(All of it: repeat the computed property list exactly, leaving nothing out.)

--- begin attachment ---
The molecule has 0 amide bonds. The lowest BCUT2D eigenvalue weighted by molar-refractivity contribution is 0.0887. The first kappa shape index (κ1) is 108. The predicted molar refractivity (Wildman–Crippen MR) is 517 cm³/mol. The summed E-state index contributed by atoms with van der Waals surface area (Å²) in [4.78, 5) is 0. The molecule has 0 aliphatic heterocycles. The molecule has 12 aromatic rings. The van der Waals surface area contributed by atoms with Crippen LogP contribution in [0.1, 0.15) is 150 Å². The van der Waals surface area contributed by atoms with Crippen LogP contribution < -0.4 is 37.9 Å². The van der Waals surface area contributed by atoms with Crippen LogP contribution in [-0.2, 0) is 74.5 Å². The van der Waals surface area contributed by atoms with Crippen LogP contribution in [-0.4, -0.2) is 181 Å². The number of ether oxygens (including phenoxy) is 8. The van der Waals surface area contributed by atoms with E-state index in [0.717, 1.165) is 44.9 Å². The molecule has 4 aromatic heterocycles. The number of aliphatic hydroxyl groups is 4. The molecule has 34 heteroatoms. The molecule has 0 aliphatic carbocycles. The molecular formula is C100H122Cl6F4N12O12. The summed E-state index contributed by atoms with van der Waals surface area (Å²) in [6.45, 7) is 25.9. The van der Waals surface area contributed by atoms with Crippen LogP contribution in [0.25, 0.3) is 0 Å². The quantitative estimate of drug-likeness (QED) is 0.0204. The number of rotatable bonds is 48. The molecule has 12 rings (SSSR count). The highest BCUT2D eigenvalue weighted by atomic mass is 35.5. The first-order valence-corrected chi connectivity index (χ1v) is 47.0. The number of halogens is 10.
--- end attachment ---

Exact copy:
The molecule has 0 amide bonds. The lowest BCUT2D eigenvalue weighted by molar-refractivity contribution is 0.0887. The first kappa shape index (κ1) is 108. The predicted molar refractivity (Wildman–Crippen MR) is 517 cm³/mol. The summed E-state index contributed by atoms with van der Waals surface area (Å²) in [4.78, 5) is 0. The molecule has 0 aliphatic heterocycles. The molecule has 12 aromatic rings. The van der Waals surface area contributed by atoms with Crippen LogP contribution in [0.1, 0.15) is 150 Å². The van der Waals surface area contributed by atoms with Crippen LogP contribution < -0.4 is 37.9 Å². The van der Waals surface area contributed by atoms with Crippen LogP contribution in [-0.2, 0) is 74.5 Å². The van der Waals surface area contributed by atoms with Crippen LogP contribution in [-0.4, -0.2) is 181 Å². The number of ether oxygens (including phenoxy) is 8. The van der Waals surface area contributed by atoms with E-state index in [0.717, 1.165) is 44.9 Å². The molecule has 4 aromatic heterocycles. The number of aliphatic hydroxyl groups is 4. The molecule has 34 heteroatoms. The molecule has 0 aliphatic carbocycles. The molecular formula is C100H122Cl6F4N12O12. The summed E-state index contributed by atoms with van der Waals surface area (Å²) in [6.45, 7) is 25.9. The van der Waals surface area contributed by atoms with Crippen LogP contribution in [0.25, 0.3) is 0 Å². The quantitative estimate of drug-likeness (QED) is 0.0204. The number of rotatable bonds is 48. The molecule has 12 rings (SSSR count). The highest BCUT2D eigenvalue weighted by atomic mass is 35.5. The first-order valence-corrected chi connectivity index (χ1v) is 47.0. The number of halogens is 10.